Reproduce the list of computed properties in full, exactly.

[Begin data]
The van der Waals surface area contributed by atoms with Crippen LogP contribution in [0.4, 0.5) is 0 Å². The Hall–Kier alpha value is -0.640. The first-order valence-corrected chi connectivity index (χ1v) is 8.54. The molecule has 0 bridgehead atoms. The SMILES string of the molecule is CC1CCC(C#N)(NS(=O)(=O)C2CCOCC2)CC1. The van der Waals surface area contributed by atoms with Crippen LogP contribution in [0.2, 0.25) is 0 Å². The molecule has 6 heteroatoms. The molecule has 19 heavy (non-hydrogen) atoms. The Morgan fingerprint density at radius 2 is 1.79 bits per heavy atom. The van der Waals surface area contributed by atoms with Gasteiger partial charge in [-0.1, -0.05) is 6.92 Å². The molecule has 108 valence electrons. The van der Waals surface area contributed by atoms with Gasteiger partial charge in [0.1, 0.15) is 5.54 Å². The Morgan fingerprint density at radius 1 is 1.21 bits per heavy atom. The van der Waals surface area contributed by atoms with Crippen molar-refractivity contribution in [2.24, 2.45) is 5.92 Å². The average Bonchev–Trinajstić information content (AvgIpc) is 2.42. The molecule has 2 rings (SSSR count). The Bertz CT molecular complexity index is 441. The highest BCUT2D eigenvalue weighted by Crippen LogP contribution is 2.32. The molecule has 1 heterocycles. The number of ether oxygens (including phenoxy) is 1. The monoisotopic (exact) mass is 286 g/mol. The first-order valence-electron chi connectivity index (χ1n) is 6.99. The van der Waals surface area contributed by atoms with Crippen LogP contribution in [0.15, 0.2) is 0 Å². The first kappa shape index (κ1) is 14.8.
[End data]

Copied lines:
The van der Waals surface area contributed by atoms with Crippen LogP contribution in [0.4, 0.5) is 0 Å². The Hall–Kier alpha value is -0.640. The first-order valence-corrected chi connectivity index (χ1v) is 8.54. The molecule has 0 bridgehead atoms. The SMILES string of the molecule is CC1CCC(C#N)(NS(=O)(=O)C2CCOCC2)CC1. The van der Waals surface area contributed by atoms with Crippen LogP contribution in [0.2, 0.25) is 0 Å². The molecule has 6 heteroatoms. The molecule has 19 heavy (non-hydrogen) atoms. The Morgan fingerprint density at radius 2 is 1.79 bits per heavy atom. The van der Waals surface area contributed by atoms with Gasteiger partial charge in [-0.1, -0.05) is 6.92 Å². The molecule has 108 valence electrons. The van der Waals surface area contributed by atoms with Gasteiger partial charge in [0.1, 0.15) is 5.54 Å². The Morgan fingerprint density at radius 1 is 1.21 bits per heavy atom. The van der Waals surface area contributed by atoms with Crippen molar-refractivity contribution in [2.24, 2.45) is 5.92 Å². The average Bonchev–Trinajstić information content (AvgIpc) is 2.42. The molecule has 2 rings (SSSR count). The Bertz CT molecular complexity index is 441. The highest BCUT2D eigenvalue weighted by Crippen LogP contribution is 2.32. The molecule has 1 heterocycles. The number of ether oxygens (including phenoxy) is 1. The monoisotopic (exact) mass is 286 g/mol. The first-order valence-electron chi connectivity index (χ1n) is 6.99. The van der Waals surface area contributed by atoms with Crippen LogP contribution in [0.15, 0.2) is 0 Å². The first kappa shape index (κ1) is 14.8.